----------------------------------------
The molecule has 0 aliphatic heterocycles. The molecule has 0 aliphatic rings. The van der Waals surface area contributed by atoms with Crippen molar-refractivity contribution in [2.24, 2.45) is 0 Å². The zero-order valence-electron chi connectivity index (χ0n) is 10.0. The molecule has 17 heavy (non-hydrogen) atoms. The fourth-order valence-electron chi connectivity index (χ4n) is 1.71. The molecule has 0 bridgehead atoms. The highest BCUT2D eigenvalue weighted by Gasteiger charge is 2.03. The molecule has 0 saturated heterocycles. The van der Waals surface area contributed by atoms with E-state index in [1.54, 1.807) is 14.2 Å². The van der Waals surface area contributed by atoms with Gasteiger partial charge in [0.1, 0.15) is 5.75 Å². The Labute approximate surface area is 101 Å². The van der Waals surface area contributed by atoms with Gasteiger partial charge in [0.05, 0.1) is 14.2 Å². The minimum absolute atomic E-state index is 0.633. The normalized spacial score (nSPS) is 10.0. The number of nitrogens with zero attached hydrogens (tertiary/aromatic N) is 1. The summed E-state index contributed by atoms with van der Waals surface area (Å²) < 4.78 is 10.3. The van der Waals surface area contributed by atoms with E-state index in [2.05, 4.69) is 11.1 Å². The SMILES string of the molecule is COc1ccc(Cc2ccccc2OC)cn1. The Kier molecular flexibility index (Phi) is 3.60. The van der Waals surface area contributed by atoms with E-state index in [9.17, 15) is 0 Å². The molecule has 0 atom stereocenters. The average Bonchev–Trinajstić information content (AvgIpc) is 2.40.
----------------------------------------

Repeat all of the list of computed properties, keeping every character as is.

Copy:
The molecule has 0 aliphatic heterocycles. The molecule has 0 aliphatic rings. The van der Waals surface area contributed by atoms with Crippen molar-refractivity contribution in [2.24, 2.45) is 0 Å². The zero-order valence-electron chi connectivity index (χ0n) is 10.0. The molecule has 17 heavy (non-hydrogen) atoms. The fourth-order valence-electron chi connectivity index (χ4n) is 1.71. The molecule has 0 bridgehead atoms. The highest BCUT2D eigenvalue weighted by Gasteiger charge is 2.03. The molecule has 0 saturated heterocycles. The van der Waals surface area contributed by atoms with E-state index in [1.54, 1.807) is 14.2 Å². The van der Waals surface area contributed by atoms with Gasteiger partial charge in [0.1, 0.15) is 5.75 Å². The Labute approximate surface area is 101 Å². The van der Waals surface area contributed by atoms with Gasteiger partial charge in [0.05, 0.1) is 14.2 Å². The minimum absolute atomic E-state index is 0.633. The normalized spacial score (nSPS) is 10.0. The number of nitrogens with zero attached hydrogens (tertiary/aromatic N) is 1. The summed E-state index contributed by atoms with van der Waals surface area (Å²) < 4.78 is 10.3. The van der Waals surface area contributed by atoms with E-state index in [2.05, 4.69) is 11.1 Å². The SMILES string of the molecule is COc1ccc(Cc2ccccc2OC)cn1. The Kier molecular flexibility index (Phi) is 3.60. The van der Waals surface area contributed by atoms with E-state index in [9.17, 15) is 0 Å². The molecule has 0 atom stereocenters. The average Bonchev–Trinajstić information content (AvgIpc) is 2.40.